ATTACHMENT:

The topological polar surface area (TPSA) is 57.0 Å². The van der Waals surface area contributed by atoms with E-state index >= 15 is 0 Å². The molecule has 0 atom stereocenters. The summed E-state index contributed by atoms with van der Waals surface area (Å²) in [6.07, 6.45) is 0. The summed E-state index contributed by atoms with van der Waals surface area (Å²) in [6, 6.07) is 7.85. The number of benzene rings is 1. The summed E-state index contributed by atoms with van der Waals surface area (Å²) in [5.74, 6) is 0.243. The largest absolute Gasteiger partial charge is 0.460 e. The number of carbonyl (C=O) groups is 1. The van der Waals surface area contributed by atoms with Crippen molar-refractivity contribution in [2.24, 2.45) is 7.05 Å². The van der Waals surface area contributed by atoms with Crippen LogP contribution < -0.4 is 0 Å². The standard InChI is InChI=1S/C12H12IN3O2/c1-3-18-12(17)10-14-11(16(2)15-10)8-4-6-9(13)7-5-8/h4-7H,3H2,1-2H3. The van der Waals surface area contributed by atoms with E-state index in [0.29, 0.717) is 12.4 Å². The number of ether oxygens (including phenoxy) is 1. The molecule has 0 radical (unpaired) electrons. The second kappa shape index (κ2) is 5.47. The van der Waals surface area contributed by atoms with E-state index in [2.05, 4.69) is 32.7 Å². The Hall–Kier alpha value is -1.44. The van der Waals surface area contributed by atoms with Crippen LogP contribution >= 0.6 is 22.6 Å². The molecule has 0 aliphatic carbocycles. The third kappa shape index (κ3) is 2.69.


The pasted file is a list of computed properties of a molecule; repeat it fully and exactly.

The topological polar surface area (TPSA) is 57.0 Å². The van der Waals surface area contributed by atoms with E-state index >= 15 is 0 Å². The molecule has 0 atom stereocenters. The summed E-state index contributed by atoms with van der Waals surface area (Å²) in [6.07, 6.45) is 0. The summed E-state index contributed by atoms with van der Waals surface area (Å²) in [6, 6.07) is 7.85. The number of benzene rings is 1. The summed E-state index contributed by atoms with van der Waals surface area (Å²) in [5.74, 6) is 0.243. The largest absolute Gasteiger partial charge is 0.460 e. The number of carbonyl (C=O) groups is 1. The van der Waals surface area contributed by atoms with Crippen molar-refractivity contribution in [2.24, 2.45) is 7.05 Å². The van der Waals surface area contributed by atoms with Crippen LogP contribution < -0.4 is 0 Å². The standard InChI is InChI=1S/C12H12IN3O2/c1-3-18-12(17)10-14-11(16(2)15-10)8-4-6-9(13)7-5-8/h4-7H,3H2,1-2H3. The van der Waals surface area contributed by atoms with E-state index in [0.29, 0.717) is 12.4 Å². The number of ether oxygens (including phenoxy) is 1. The molecule has 0 radical (unpaired) electrons. The second kappa shape index (κ2) is 5.47. The van der Waals surface area contributed by atoms with E-state index in [2.05, 4.69) is 32.7 Å². The Hall–Kier alpha value is -1.44. The van der Waals surface area contributed by atoms with Crippen LogP contribution >= 0.6 is 22.6 Å². The molecule has 0 aliphatic carbocycles. The third kappa shape index (κ3) is 2.69.